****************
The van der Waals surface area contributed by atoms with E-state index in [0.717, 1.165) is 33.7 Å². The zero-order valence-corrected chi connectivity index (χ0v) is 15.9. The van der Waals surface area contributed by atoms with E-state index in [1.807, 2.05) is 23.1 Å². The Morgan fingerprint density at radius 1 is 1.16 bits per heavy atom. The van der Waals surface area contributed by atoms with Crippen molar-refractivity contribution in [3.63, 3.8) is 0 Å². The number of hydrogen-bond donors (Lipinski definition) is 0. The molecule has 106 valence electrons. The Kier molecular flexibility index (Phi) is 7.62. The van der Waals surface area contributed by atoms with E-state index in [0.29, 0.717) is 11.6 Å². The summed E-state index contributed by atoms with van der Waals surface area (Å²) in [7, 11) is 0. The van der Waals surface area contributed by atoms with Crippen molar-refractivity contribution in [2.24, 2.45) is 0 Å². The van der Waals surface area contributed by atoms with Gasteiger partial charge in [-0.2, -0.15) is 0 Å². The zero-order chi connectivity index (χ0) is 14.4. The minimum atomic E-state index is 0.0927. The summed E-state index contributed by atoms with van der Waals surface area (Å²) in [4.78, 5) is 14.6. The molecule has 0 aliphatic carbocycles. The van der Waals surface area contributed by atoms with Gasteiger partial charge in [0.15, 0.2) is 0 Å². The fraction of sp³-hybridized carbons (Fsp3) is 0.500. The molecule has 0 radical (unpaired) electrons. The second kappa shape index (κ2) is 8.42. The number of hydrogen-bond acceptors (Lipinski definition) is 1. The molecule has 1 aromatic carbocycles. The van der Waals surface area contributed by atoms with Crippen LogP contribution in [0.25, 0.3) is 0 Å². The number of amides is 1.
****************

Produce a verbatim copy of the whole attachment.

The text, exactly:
The van der Waals surface area contributed by atoms with E-state index in [0.717, 1.165) is 33.7 Å². The zero-order valence-corrected chi connectivity index (χ0v) is 15.9. The van der Waals surface area contributed by atoms with E-state index in [1.807, 2.05) is 23.1 Å². The Morgan fingerprint density at radius 1 is 1.16 bits per heavy atom. The van der Waals surface area contributed by atoms with Crippen molar-refractivity contribution in [3.63, 3.8) is 0 Å². The number of hydrogen-bond donors (Lipinski definition) is 0. The molecule has 106 valence electrons. The Kier molecular flexibility index (Phi) is 7.62. The van der Waals surface area contributed by atoms with E-state index in [0.29, 0.717) is 11.6 Å². The summed E-state index contributed by atoms with van der Waals surface area (Å²) in [7, 11) is 0. The van der Waals surface area contributed by atoms with Crippen molar-refractivity contribution in [2.24, 2.45) is 0 Å². The van der Waals surface area contributed by atoms with Gasteiger partial charge in [-0.2, -0.15) is 0 Å². The zero-order chi connectivity index (χ0) is 14.4. The minimum atomic E-state index is 0.0927. The summed E-state index contributed by atoms with van der Waals surface area (Å²) in [4.78, 5) is 14.6. The molecule has 0 aliphatic carbocycles. The van der Waals surface area contributed by atoms with Gasteiger partial charge in [0.15, 0.2) is 0 Å². The fraction of sp³-hybridized carbons (Fsp3) is 0.500. The molecule has 0 radical (unpaired) electrons. The second kappa shape index (κ2) is 8.42. The number of hydrogen-bond acceptors (Lipinski definition) is 1. The molecule has 1 aromatic carbocycles. The van der Waals surface area contributed by atoms with Crippen LogP contribution in [0.25, 0.3) is 0 Å². The number of amides is 1.